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September 17, 2019 | Rome, Italy

Chokehold

By | 2018-03-21T18:53:50+02:00 March 4th, 2013|"Suzanne's Taste"|
For starters, trim and refrigerate.
I

can’t help myself. When tiny wild pansies and little rosettes of gallinella start looking very serious indeed, my thoughts turn to what is about to grace our spring markets. Move over asparagus, fava beans, early tomatoes, and spring onions. Let the bouquets of artichokes unfold.

I can never get enough of these thistles once so dear to Catherine di Medici. I’ve prepared so many of these seductive bittersweet globes that I’ve learned easy and swift ways of getting them ready for any recipe.

Years ago, I discovered the importance of trimming and refrigerating artichokes just after purchase. I remove the leaves and stems (often woody, even when young) and cut them to leave only about 1/2-inch of stem. You can steam the leaves and teeth-scrape the tiny morsel of meat, but for me the luxury of a pared, ready-to-cook globe heart is part of the appeal.

So I’m ruthless. Leaves and stems, out! Onto the compost! Into the bin! Now you can get on with the good part.

Cold artichokes are more easily peeled and cut than at room temp. I remove the outside leaves down to the very tender, pale yellow ones and cut off the artichoke’s top half. At this point, I shower the leaves with lemon juice and place them in a plastic storage bag along with the squeezed lemon. There they stay for up to four days, darkening only slightly.

If you’re using the artichokes in a salad, it’s best to keep their lovely light greenness intact, which means clean them on same day you peel and pare. Color matters little if the goal is to sauté, sizzle, sauce or make into a sauce.

For a salad that serves four, put six prepared small, violettes or green artichokes on a cutting board, top side down (for stability) and stem side up. Slice each one very thin with an extremely sharp knife. If you haven’t removed enough leaves, discard the tough-looking ones and slice only the interior part of the prepared artichoke. Put the slices in a container and sprinkle lemon juice over them, grating a bit of the lemon zest into the mix and toss well with salt and pepper. Cover and refrigerate.

To assemble the salad, thinly slice a quarter pound piece (about the size of your fist, unless you’re a prize-fighter) of Parmigiano Reggiano, mix with the lemony artichoke slices, and toss with a good slosh of extra virgin olive oil, about one nice soup spoon per person (more lemon for a snappier salad). Add a snippet of fresh mint and a sprinkle of fresh pepper and voilá.

Another favorite of mine is to cut the prepared hearts into quarters or very thin slices and sauté them in olive oil with a couple of garlic cloves until crisp on the edges. Add a glass of white wine, some mint leaves, lemon juice, and cook until tender.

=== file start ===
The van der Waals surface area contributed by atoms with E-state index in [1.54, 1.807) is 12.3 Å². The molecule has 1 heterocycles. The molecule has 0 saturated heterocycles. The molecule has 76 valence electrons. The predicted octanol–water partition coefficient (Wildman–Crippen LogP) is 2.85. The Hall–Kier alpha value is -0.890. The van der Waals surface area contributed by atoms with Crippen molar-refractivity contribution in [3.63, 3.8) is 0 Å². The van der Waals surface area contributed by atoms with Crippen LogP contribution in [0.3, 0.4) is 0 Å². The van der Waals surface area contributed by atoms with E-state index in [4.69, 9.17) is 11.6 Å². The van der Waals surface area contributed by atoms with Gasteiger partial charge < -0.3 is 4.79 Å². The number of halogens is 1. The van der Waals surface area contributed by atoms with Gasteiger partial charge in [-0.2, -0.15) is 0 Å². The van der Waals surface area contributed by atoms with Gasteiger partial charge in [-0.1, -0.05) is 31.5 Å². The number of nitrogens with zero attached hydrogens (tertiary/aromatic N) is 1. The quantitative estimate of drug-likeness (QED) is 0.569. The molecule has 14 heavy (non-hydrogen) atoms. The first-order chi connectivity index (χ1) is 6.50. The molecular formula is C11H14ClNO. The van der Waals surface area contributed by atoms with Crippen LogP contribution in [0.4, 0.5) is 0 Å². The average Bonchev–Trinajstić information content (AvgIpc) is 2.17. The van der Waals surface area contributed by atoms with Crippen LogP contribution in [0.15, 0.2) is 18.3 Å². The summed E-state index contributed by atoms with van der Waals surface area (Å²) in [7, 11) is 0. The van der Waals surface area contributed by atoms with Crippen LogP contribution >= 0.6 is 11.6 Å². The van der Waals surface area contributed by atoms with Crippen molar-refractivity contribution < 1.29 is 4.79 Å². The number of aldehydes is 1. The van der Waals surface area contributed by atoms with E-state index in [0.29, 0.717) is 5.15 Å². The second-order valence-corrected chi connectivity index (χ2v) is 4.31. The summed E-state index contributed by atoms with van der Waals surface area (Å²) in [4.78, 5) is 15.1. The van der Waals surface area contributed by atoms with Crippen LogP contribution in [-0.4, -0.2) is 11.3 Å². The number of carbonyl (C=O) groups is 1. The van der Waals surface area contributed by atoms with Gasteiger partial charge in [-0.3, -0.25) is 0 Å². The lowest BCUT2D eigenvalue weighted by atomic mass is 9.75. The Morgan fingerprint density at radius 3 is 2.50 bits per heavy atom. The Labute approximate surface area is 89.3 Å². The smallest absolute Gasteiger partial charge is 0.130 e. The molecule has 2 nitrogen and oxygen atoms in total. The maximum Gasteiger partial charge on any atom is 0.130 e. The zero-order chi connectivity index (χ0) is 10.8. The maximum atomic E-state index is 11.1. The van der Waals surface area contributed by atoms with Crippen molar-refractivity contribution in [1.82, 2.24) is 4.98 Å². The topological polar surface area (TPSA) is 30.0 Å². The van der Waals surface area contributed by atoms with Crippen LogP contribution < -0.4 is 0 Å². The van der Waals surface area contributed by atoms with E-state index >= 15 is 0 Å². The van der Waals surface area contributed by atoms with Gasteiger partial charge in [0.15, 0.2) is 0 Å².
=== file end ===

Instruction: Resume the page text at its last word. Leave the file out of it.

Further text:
If you add a generous cup or two of chicken broth, these same sautéed artichokes can be puréed in a food processor or blender with a spoon of Parmesan and a large spoon of yogurt or mascarpone for a rich, savory low-calorie pasta sauce.

If you find Lilliputian artichokes (no bigger than golf balls), buy a kilo, pare down to the yellow as directed, cut in quarters, and toss in a paper bag with a cup of flour, a spoon of sweet paprika, and salt and pepper to taste.

Heat a cup of extra virgin olive oil until scalding, and sauté the artichokes until very crisp. Serve with lemon slices. A pinch of cayenne in the flour mixture will zip it up a bit to serve with drinks or as a side dish.

One of Barcelona’s best restaurants serves a similar dish of baby artichokes, fried crisp, with tiny fried sepione (octopus). You may add fried shrimp, calamari rings or even pieces of mozzarella to make a perfect fritto misto.

These raw, prepared artichokes may also be steamed until tender and stored in the fridge for up to a week for use in soups, sauces or simply as a puréed spread on little toasts with drinks.

When large Roman artichokes arrive in my market, I take off only one row of small outer leaves and stuff each remaining leaf with a Sicilian mixture of bread crumbs, olive oil, garlic, chopped anchovy and mint, which I then press between the leaves. Leave a bit of stem on the globes, and put the artichokes, stem down, in a large pot of salted boiling water (let the water up to the stems, where the leaves begin). Cover and steam for 45-minutes, depending on size, since of the larger ones take longer to cook.

My pièce de résistance is artichoke lasagna, divided thusly: A layer of fresh pasta for lasagna in a well-oiled baking dish; a layer of rich béchamel scented with nutmeg; a purée of artichoke made from the recipe (above) for cooked slices; a thin layer of ricotta, mixed with two egg yolks, salt and pepper and a pinch of cayenne; a layer of grated Parmesan (you then repeat the same layers).

Bake at 185C/350F for 30 minutes, then turn off the oven and leave the lasagna in the warm oven until serving time.

Stay tuned: I’m just getting started.

About the Author:

Suzanne Dunaway
Suzanne Dunaway, a longtime major magazine writer and artist, is the author and illustrator of "Rome, At Home, The Spirit of La Cucina Romana in Your Own Kitchen" (Broadway Books) and "No Need To Knead, Handmade Italian Breads in 90 Minutes" (Hyperion). She taught cooking for 15 years privately and at cooking schools in Los Angeles, and now maintains a personal website and a blog. She divides her time between southern France and Italy.

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